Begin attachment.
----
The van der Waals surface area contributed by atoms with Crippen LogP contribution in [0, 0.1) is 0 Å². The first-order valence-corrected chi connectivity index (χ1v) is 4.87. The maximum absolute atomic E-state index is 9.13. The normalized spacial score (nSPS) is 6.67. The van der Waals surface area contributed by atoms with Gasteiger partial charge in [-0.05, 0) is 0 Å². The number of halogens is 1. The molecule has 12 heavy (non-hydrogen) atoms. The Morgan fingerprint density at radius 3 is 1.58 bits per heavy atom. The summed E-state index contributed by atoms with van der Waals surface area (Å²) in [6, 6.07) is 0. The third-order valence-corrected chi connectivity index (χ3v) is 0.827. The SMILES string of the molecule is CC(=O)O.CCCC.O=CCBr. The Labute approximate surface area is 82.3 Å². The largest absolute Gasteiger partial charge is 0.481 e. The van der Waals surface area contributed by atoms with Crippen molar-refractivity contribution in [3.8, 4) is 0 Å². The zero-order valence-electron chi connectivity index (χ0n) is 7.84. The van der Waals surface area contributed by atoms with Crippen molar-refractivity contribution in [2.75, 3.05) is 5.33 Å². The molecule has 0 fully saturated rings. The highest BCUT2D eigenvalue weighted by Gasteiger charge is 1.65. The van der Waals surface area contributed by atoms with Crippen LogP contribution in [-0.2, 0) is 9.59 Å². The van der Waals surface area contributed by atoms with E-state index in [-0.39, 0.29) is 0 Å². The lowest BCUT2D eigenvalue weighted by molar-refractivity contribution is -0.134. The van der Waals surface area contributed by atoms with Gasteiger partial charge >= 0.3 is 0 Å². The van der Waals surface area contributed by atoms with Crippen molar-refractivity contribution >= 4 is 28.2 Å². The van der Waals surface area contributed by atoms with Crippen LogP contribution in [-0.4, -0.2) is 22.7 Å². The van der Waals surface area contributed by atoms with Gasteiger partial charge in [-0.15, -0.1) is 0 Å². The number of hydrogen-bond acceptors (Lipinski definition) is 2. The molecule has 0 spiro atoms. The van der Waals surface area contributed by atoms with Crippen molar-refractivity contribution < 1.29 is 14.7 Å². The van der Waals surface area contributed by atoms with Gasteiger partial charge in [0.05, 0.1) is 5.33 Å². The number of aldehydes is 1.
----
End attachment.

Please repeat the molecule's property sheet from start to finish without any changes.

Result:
The van der Waals surface area contributed by atoms with Crippen LogP contribution in [0, 0.1) is 0 Å². The first-order valence-corrected chi connectivity index (χ1v) is 4.87. The maximum absolute atomic E-state index is 9.13. The normalized spacial score (nSPS) is 6.67. The van der Waals surface area contributed by atoms with Gasteiger partial charge in [-0.05, 0) is 0 Å². The number of halogens is 1. The molecule has 12 heavy (non-hydrogen) atoms. The Morgan fingerprint density at radius 3 is 1.58 bits per heavy atom. The summed E-state index contributed by atoms with van der Waals surface area (Å²) in [6, 6.07) is 0. The third-order valence-corrected chi connectivity index (χ3v) is 0.827. The SMILES string of the molecule is CC(=O)O.CCCC.O=CCBr. The Labute approximate surface area is 82.3 Å². The largest absolute Gasteiger partial charge is 0.481 e. The van der Waals surface area contributed by atoms with Crippen molar-refractivity contribution in [3.8, 4) is 0 Å². The zero-order valence-electron chi connectivity index (χ0n) is 7.84. The van der Waals surface area contributed by atoms with Crippen molar-refractivity contribution in [2.75, 3.05) is 5.33 Å². The molecule has 0 fully saturated rings. The highest BCUT2D eigenvalue weighted by Gasteiger charge is 1.65. The van der Waals surface area contributed by atoms with Crippen LogP contribution in [-0.2, 0) is 9.59 Å². The van der Waals surface area contributed by atoms with E-state index in [-0.39, 0.29) is 0 Å². The lowest BCUT2D eigenvalue weighted by molar-refractivity contribution is -0.134. The van der Waals surface area contributed by atoms with Gasteiger partial charge >= 0.3 is 0 Å². The van der Waals surface area contributed by atoms with Crippen molar-refractivity contribution >= 4 is 28.2 Å². The van der Waals surface area contributed by atoms with Crippen LogP contribution in [-0.4, -0.2) is 22.7 Å². The van der Waals surface area contributed by atoms with Gasteiger partial charge in [-0.15, -0.1) is 0 Å². The number of hydrogen-bond acceptors (Lipinski definition) is 2. The molecule has 0 spiro atoms. The van der Waals surface area contributed by atoms with Crippen molar-refractivity contribution < 1.29 is 14.7 Å². The van der Waals surface area contributed by atoms with Gasteiger partial charge in [0.05, 0.1) is 5.33 Å². The number of aldehydes is 1.